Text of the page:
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Wood warp, how wood moves.

I found a couple of small planks in the workshop that I had forgotten about.They were dimensioned  them so that each was exactly the same size. The only difference between them was that one was tangentially cut and the other radially cut, I even wrote their measurements on them. They had been sitting near my stove for over 3 years, so I can truly say that they are now seasoned. The wood is aspen.

A lot of you will know how wood moves, but if you are starting out then it can all be a bit of a mystery. In order to work competently with wood we must know how wood moves as it shrinks and dries. It can be easy to get caught out and find that the project you have been working on has now warped or  shrunk in such a way that is no longer saleable.

The above diagram should be self explanatory. Tangentially cut wood is also know as through and through cut or flat sawn, and I am sure is also know by many other terms as well.  (1) in the diagram is a radially cut, or quarter sawn  wood. Radially cut wood can be more expensive because it is the most stable and often has lovely medullary ray patterns on the surface, as in quarter sawn oak, or lacewood in London plane.

The above photo are the aspen planks. The top plank in each photo is tangentially sawn wood. The bottom is radially sawn wood. The discs are oak turned green and allowed to dry. They have been arranged on the aspen planks to show the grain orientation and to give another visual way of seeing in what planes the wood shrinks.
Click on the image to make it bigger.

Turned green oak and dried, then cut into discs. The measurements are 32.55mm and 28.88mm making  a shrinkage of 3.67mm.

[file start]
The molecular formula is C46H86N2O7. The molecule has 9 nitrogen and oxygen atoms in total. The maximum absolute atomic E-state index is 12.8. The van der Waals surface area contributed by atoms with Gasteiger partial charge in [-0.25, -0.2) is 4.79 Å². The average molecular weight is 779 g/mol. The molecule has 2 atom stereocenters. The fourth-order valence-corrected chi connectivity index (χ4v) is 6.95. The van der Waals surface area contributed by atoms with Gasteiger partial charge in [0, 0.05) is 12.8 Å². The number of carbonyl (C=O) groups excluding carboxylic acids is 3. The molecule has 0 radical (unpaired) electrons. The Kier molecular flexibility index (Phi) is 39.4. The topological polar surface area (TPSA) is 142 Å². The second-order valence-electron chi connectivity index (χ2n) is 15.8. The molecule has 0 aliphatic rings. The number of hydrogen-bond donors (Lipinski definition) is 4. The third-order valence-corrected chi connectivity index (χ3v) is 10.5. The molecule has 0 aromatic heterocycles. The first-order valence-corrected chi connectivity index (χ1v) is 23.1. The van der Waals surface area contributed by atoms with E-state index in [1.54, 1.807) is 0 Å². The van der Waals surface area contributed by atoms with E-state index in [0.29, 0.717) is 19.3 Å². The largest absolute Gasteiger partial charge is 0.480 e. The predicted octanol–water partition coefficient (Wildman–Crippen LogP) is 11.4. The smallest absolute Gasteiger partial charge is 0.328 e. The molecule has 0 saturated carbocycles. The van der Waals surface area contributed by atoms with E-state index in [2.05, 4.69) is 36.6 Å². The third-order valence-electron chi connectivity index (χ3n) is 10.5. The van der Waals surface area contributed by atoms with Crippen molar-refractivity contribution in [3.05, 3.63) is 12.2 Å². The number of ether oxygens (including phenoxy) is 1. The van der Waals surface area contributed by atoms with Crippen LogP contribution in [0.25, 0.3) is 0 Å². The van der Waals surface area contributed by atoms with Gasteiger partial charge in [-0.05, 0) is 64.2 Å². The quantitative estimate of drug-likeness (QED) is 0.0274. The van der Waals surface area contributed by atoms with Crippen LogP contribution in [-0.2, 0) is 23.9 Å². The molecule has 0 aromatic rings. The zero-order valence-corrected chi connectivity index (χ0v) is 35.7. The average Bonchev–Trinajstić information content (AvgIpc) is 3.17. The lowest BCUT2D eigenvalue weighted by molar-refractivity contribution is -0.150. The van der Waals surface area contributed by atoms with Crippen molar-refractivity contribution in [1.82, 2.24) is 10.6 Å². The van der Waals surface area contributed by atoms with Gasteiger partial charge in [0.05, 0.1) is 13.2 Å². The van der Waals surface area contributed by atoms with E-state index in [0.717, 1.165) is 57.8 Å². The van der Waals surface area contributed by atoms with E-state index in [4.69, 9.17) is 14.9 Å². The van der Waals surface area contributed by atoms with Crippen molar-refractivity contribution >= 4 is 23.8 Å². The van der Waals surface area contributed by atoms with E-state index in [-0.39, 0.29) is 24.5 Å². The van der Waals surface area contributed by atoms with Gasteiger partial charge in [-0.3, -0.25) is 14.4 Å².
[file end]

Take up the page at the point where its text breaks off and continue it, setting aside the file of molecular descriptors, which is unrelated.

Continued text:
We can see that wood shrinks far more along the growth rings than across the growth rings. 

 The above faces (widths) of the aspen have the relevant end sections pasted onto them.
Radial on the left; green size 83.10mm dried width 81.50mm which is a 1.6mm shrinkage
Tangentially cut on the right; 83.65 and dried width 78.50 which is a 5.15mm shrinkage.

 The side view of the planks (depth)
Radial on the left 29.15mm green, 28.21mm dry, 0.91 shrinkage
Tangentially cut on the right, green 29.05 green, 28.58 dry, 0.47 shrinkage.

This is a 19.5 inch wide oak plank 3 inches deep. There is no way that this could ever be planed down to 3 inch thick plank, you would be very lucky to get 2.5 inches deep planned plank from this. Note how it has shrunk more at the ends and is thicker in the middle. All flat sawn planks will cup, even kiln dried stock that has been planed and thicknessed flat will still have a tendency to cup over time.

I have not talked about dimensional change in the length, well there is none to speak of, especially in short lengths of wood. My bit was exactly the same length. I am sure there will be a slight reduction in length, but I have never set aside a 12ft plank and measured it green and dry.

This is how a bowl shrinks as it dries. I love how the wood always has the final say in pole lathe turned bowls.
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Bowls, from heavily spalted to creamy white